Tipping is terrible. It’s bad for all but the highest-paid servers. The American public seem to be increasingly disillusioned with it, too: According to a 2017 YouGov poll, 44% of Americans are in favor of doing away with tipping altogether and paying waiters higher wages instead, while 36% want the system to stay the same.
Now residents of Washington, DC, have a chance to change the way restaurants work. On Tuesday (June 19) residents vote on Initiative 77, which would eliminate tipping in restaurants and replace it with a $15 minimum wage for servers. Currently, servers in DC get $3.33 an hour, plus tips. If the tips fall short of $12.50 an hour, restaurants make up the difference.
From an economic standpoint, it’s safe to say that eliminating tipping is definitely the right move. The much harder question is how to calculate the right minimum wage to replace tips.
Most Americans think of tipping as an economic transaction between the customer and the server, in which the server is held responsible for the quality of the dining experience and rewarded or punished accordingly. This is incorrect. The service a diner receives is the product of the entire restaurant staff; a particularly efficient prep cook or bumbling dishwasher can make a big difference.
Yet tips mostly compensate the server. This distinguishes restaurants from most other businesses. In any other industry, company owners ration revenue based on the skills, scarcity, and value added of each staff member. But in American restaurants, convention and regulation, rather than economics, dictates how revenue is divided. As a result, chefs—who have specialized training and skills—earn a fraction of what servers are paid in many fine dining restaurants. Research estimates front-of-the-house staff makes 80% more than kitchen staff in fine-dining restaurants.
The tipping system works out great for servers in fine-dining restaurants, who can make more than $100,000 a year. But in most restaurants, servers barely get by. They also bear the risk of a slow night or a table that lingers for hours and barely orders any food. If they simply got paid a normal salary, they’d have more predictability, and be better equipped to figure out how to manage their budgets. (Under current DC law, servers have a bit more stability, since restaurant owners top up slow tip days to $12.50 an hour. But some DC employers violate that rule, and plenty of other places in the US don’t have such high minimums.)
Most restaurants in DC oppose the proposal to end tipping. That’s because restaurants typically operate on thin margins. To pay the staff higher wages, they’ll need to raise menu prices, which they worry will be bad for business.
It is probably true that restaurants will be forced to raise prices—but that does not necessarily mean that all customers will actually wind up paying more for their meals. It depends on what kind of tippers they are, and the type of restaurant they frequent.
About 66% of restaurant customers tip 20% or more, according to Michael Lynn, a marketing professor at Cornell University who researches tipping. If a restaurant needs to increase prices by 20% in order to pay servers at least $15 per hour, that suggests 66% of customers would be fine with the change, while the other 34% of customers could be less inclined to eat out, according to Lynn. If restaurants need to increase prices even more to pay at least $15 an hour, they stand to lose even more business.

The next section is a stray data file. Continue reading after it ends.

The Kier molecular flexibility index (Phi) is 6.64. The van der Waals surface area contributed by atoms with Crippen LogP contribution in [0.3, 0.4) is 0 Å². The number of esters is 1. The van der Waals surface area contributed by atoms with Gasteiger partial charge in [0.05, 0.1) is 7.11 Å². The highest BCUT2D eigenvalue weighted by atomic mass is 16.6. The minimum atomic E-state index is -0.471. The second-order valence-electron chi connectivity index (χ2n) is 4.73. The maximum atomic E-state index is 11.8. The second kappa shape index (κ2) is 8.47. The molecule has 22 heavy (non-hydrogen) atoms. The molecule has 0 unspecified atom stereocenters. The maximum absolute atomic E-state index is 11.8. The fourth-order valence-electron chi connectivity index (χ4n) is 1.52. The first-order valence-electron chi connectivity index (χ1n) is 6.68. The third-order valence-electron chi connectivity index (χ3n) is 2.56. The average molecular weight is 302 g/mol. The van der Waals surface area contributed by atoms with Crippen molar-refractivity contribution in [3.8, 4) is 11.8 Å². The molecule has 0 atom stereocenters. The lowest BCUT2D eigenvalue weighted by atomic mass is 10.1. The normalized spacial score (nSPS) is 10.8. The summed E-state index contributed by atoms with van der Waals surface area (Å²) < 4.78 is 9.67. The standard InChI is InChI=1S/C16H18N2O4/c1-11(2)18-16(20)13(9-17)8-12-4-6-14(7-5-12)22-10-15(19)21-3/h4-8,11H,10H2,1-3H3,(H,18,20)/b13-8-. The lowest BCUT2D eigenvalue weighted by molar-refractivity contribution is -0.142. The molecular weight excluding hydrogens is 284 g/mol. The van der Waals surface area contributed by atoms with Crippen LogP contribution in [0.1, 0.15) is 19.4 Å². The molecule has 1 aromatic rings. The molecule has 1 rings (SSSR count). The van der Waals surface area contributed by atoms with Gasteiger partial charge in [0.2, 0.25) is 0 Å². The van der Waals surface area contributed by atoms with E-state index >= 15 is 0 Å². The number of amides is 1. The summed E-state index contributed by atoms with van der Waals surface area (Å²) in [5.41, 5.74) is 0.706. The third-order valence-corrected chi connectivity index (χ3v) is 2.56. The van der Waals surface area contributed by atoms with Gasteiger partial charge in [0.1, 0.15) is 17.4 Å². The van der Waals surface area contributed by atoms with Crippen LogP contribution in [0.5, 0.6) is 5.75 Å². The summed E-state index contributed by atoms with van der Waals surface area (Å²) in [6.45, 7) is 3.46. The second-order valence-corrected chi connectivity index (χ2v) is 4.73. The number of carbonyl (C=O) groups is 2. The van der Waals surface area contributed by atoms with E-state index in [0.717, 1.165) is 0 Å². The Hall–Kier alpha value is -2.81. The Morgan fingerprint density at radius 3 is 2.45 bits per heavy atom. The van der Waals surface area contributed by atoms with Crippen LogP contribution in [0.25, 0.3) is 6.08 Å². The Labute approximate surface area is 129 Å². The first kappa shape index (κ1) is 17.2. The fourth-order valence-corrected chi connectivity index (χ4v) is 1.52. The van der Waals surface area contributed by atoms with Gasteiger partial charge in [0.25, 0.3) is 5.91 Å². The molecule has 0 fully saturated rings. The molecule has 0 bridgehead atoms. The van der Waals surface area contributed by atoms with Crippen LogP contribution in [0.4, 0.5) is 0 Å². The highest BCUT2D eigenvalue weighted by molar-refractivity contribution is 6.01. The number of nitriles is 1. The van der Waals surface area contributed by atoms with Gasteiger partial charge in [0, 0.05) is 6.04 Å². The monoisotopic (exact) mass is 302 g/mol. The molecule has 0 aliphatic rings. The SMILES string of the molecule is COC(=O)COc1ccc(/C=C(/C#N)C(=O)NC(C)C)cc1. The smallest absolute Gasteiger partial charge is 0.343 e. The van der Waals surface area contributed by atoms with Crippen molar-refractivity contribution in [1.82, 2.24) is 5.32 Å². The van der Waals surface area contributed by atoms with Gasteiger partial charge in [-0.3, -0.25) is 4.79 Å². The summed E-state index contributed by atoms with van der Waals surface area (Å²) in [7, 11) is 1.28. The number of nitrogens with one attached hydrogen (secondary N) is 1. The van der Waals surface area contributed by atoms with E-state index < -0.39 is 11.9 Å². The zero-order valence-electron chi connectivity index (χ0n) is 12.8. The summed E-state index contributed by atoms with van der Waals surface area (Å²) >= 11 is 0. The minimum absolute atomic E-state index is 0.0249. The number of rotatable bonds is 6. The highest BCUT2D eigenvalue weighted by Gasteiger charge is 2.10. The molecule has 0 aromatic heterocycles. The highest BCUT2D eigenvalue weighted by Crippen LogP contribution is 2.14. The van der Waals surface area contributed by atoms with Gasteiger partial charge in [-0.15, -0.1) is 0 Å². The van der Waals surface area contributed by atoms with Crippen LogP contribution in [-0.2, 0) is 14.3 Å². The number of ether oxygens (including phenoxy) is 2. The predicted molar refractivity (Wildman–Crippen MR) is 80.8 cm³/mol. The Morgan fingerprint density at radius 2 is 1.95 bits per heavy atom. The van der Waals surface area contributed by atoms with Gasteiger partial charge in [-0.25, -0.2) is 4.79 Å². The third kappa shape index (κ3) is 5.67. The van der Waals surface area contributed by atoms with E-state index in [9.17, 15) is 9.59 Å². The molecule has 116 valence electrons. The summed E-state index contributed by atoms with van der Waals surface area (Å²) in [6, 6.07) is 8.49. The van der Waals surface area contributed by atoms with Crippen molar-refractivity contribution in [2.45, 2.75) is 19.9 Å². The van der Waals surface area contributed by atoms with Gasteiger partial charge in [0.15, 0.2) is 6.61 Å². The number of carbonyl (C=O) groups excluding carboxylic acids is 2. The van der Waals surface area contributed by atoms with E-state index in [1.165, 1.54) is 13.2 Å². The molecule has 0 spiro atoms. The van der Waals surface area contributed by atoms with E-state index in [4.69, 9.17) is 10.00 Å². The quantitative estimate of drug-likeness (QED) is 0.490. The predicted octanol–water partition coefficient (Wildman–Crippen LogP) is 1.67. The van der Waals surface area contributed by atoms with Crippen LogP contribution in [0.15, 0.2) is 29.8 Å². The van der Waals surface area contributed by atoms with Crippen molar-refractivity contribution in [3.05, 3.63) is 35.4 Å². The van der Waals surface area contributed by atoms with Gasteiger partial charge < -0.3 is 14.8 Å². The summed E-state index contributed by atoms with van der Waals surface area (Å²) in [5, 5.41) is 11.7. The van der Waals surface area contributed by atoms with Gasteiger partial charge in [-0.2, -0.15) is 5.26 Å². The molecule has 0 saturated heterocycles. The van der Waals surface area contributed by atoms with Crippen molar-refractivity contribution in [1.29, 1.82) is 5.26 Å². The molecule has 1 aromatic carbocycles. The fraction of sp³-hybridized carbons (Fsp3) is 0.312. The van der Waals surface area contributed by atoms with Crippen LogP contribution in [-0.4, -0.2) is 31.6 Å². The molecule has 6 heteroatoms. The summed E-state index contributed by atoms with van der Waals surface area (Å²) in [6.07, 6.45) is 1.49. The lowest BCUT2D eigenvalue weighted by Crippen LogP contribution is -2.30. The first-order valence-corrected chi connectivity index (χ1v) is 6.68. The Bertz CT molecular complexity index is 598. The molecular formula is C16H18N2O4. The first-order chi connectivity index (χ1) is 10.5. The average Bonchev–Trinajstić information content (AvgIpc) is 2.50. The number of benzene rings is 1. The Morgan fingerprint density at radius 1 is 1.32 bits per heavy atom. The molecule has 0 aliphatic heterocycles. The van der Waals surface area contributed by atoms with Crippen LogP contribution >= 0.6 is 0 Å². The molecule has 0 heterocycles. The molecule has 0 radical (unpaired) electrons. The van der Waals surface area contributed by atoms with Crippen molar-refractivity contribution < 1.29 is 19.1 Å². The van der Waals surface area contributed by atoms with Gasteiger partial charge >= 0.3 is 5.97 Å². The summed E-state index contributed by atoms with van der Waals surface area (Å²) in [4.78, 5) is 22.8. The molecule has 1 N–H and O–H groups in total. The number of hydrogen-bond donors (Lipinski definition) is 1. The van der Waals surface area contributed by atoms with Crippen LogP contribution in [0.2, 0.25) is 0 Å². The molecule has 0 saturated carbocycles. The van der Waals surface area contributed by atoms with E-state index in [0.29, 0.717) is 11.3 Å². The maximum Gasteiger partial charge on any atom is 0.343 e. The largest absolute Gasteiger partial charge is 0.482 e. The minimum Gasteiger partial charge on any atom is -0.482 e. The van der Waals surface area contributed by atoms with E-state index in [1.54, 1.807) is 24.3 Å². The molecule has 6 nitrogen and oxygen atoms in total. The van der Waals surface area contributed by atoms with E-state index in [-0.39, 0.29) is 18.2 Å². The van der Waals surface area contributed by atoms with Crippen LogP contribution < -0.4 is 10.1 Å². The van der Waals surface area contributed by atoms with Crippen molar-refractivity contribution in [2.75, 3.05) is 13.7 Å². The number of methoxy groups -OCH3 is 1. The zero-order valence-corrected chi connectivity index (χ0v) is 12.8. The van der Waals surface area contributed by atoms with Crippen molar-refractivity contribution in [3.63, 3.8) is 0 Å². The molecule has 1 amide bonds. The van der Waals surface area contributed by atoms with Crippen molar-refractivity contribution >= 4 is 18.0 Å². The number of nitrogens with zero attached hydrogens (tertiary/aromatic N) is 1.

The cheaper restaurants will probably have to hike up menu prices more, since smaller bills mean smaller service charges. They also have more price-sensitive customers. So it’s the lower-priced restaurants that face the most potential risk.
And so how much damage eliminating tipping does to restaurants depends mostly on the minimum wage that replaces the tips. In the case of DC, most restaurants and servers wouldn’t see an immediate effect. The minimum wage would start at $12.50—what servers are paid now, including tips—and be phased in over the next seven years.
But as the wages increased, the effects on restaurants and workers would be less certain. Profitable restaurants would probably be able to absorb higher costs; restaurants with lower margins (that is, most businesses) would need to increase prices. Whether this would mean fewer jobs is unclear. Evidence suggests higher minimum wages may reduce some teen employment. Generally, small wage increases don’t have much impact; less is known about large increases.
Whether a $2.50 increase, over a seven year period, is large or small depends on what happens to the DC economy in the next seven years. A recession, which makes customers more price-sensitive, coupled with higher server wages could be catastrophic for restaurants. A strong economy would probably mean bigger restaurant profits, and perhaps even wage increases that go beyond the minimum.
There are alternative options that could expose restaurants to less risk, like making wage increases contingent on economic conditions. But the DC proposal is a step in the right direction: It would give equity to kitchen staff, and strike a blow against tipping tyranny.